Daniel J. Fischer, 46, Cocalico grad, physics teacher, small business owner, outdoorsman

By on November 8, 2017

Daniel John Fischer, 46, of Conifer, Colo., formerly of Denver, Pa., passed away on Nov. 4, 2017, in Denver, Colo., with family at his side.

Dan was born in Pittsburgh to Rick and Joan Fischer, on June 1, 1971. He spent his public school years in Denver, Pa., and graduated in 1989 from Cocalico High School, after which he attended Grove City College, graduating magna cum laude in 1994 with a B.S. in physics.

Before moving to Colorado in 2011, Dan taught Physics at several south-central Pennsylvania high schools. Beloved by his students, he authored his own physics labs, learning experiences that integrated what was learned in the classroom with hands-on, real-world applications. His students were enthralled with labs that taught them that physics’ ultimate use is explaining the world around them, and that a young person can illustrate that scientific “explanation: by making, and demonstrating, machines and experiments through thinking outside the box in their own unique way.

The fact that Dan continued to hear from former students many years after they were a member of his class served as evidence of the legacy he left as an effective, respected, beloved teacher who knew how to relate to, and bring out the potential of, his students. He was fondly remembered by his students long after they sat in his classroom, and they sought to share with him all that they were doing long after their school years ended.

For several years, Dan also served as a mentor with the Big Brothers organization, giving of his time, energy, and talents to young boys who were in need of a stable male role model who was willing to share his time with them on a regular basis, whether those experiences included attending ball games, doing woodworking, making meals over a campfire, or exploring the many hiking trails in south-central Pennsylvania.

He was also a quest leader in the Vision Quest organization, a group that offers unique learning and growth experiences for young people who have been in trouble with the law. Along with other quest leaders, Dan led many quests into remote parts of the country, teaching these young people to rely on themselves in a wilderness setting, and to gain a sense of personal worth, independence and individual achievement.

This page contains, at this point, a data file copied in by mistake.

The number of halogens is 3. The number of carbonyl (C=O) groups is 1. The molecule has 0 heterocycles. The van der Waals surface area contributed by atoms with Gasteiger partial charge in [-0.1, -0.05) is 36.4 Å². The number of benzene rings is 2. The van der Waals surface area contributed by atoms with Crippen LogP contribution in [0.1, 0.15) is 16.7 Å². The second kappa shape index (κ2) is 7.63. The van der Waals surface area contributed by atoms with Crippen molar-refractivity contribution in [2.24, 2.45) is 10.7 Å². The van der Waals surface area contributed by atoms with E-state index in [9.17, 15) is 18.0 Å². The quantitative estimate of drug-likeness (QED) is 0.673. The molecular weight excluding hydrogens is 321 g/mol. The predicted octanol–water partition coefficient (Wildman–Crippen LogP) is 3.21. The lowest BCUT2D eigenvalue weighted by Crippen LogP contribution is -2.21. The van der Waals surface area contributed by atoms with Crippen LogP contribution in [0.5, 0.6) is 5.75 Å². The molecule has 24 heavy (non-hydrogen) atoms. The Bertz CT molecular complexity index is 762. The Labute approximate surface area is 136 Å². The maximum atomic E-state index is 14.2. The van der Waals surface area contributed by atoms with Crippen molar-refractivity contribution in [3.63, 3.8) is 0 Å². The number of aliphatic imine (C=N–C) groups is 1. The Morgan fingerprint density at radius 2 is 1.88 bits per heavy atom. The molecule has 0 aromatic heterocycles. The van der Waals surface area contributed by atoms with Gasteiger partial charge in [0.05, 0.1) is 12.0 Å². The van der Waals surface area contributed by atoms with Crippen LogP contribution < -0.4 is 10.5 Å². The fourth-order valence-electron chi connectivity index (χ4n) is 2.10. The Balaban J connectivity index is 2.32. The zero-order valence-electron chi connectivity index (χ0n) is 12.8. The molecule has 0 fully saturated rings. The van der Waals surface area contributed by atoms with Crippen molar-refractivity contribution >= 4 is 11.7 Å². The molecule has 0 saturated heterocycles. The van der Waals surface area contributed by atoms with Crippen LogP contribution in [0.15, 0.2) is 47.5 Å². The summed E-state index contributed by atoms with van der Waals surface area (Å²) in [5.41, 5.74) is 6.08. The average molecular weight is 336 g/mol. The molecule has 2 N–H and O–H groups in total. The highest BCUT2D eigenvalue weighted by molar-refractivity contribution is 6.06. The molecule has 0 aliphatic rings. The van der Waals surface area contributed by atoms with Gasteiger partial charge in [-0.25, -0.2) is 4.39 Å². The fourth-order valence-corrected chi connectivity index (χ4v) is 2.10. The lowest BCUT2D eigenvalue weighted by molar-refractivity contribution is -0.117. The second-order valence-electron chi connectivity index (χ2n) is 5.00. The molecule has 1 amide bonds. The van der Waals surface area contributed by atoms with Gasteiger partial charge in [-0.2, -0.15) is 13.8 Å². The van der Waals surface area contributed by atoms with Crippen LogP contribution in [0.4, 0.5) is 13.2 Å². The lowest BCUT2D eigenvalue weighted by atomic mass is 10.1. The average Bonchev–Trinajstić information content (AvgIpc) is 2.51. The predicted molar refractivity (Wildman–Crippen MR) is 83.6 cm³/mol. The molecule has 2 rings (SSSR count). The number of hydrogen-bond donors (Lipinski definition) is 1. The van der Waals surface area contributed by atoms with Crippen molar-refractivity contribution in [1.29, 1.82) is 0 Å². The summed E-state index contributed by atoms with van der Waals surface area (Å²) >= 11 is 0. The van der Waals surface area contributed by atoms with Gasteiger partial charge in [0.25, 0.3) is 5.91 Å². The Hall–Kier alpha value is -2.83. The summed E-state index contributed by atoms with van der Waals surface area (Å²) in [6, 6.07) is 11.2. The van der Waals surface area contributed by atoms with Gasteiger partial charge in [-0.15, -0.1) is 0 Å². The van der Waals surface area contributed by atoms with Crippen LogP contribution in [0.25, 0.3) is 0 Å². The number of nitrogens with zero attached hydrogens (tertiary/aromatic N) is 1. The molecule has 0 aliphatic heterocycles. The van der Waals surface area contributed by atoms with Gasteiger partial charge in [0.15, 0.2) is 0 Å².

Before his passing, he was the owner/operator of Kershaw Designs in Lakewood, Colo., a business he named after his beloved grandfather, John Kershaw, retailing custom-made radio-controlled cars, parts, and accessories. In that position, he sponsored several young people who have since become proficient and nationally-recognized participants in the RC car circuit. Skeletons of several of his larger and more powerful custom cars have also been used as mine detectors in the wars in Afghanistan and Iraq.

Dan’s passion was the beauty and history of the American west. He knew and studied the history of much of the west, history that only made its way into more obscure reference books, or letters of those pioneers who settled the area. He and his beloved dog, Loki, spent many years hiking and mountain biking in the more remote areas of the Rockies, exploring little-known homestead areas and ghost towns. The two of them, sometimes with others, sometimes on their own, climbed more than a dozen “14ers,” mountains in the Rockies whose peaks exceed 14,000 feet. Dan was an avid outdoorsman, who rarely met a challenging hiking trail that he didn’t want to explore, either by foot or on his mountain bike, sometimes for days, or a scaleable mountain whose summit he didn’t seek to see firsthand.

From his early days in public school to his days in the physics classroom, to his days of building from scratch custom radio-controlled cars whose size and power often surpassed those of the giants of the industry, Dan was always known as a brilliant, think-outside-the-box “science guy.”

But those who knew him best will remember him most fondly as a man of immense courage, who despite serious trials, including his final illness, always embraced an unbridled optimism, a non-complaining nature, and who, even in his last days, never lost his wonderfully contagious sense of humor.

Dan leaves behind his father and mother: Rick and Joan Fischer, of Reinholds; a sister: Amanda Fischer, wife of Matthew Robertson, of Monrovia, Md.; and many friends who knew him as a one-of-a-kind, larger-than-life man who has left a unique and memorable legacy that will not soon be forgotten.

It is requested that anyone who might be interested in making a donation in Dan’s memory consider one of two worthwhile groups which Dan held in highest regard, and for which he was planning to do volunteer work before he fell ill:

The Colorado High School Mountain Cycling League, an organization whose vision is to provide students with exceptional mountain biking opportunities with the goal of building strong minds, bodies, and character; or

Colorado STEM Education, a science, technology, engineering, and math organization that seeks to focus on rigorous real-world lessons that will help students apply science, technology, engineering and mathematics in a context that makes real world connections, rather than just theoretical book-learning.

A private memorial service for family and friends is planned.

About mhunnefield

Leave a Reply

Your email address will not be published. Required fields are marked *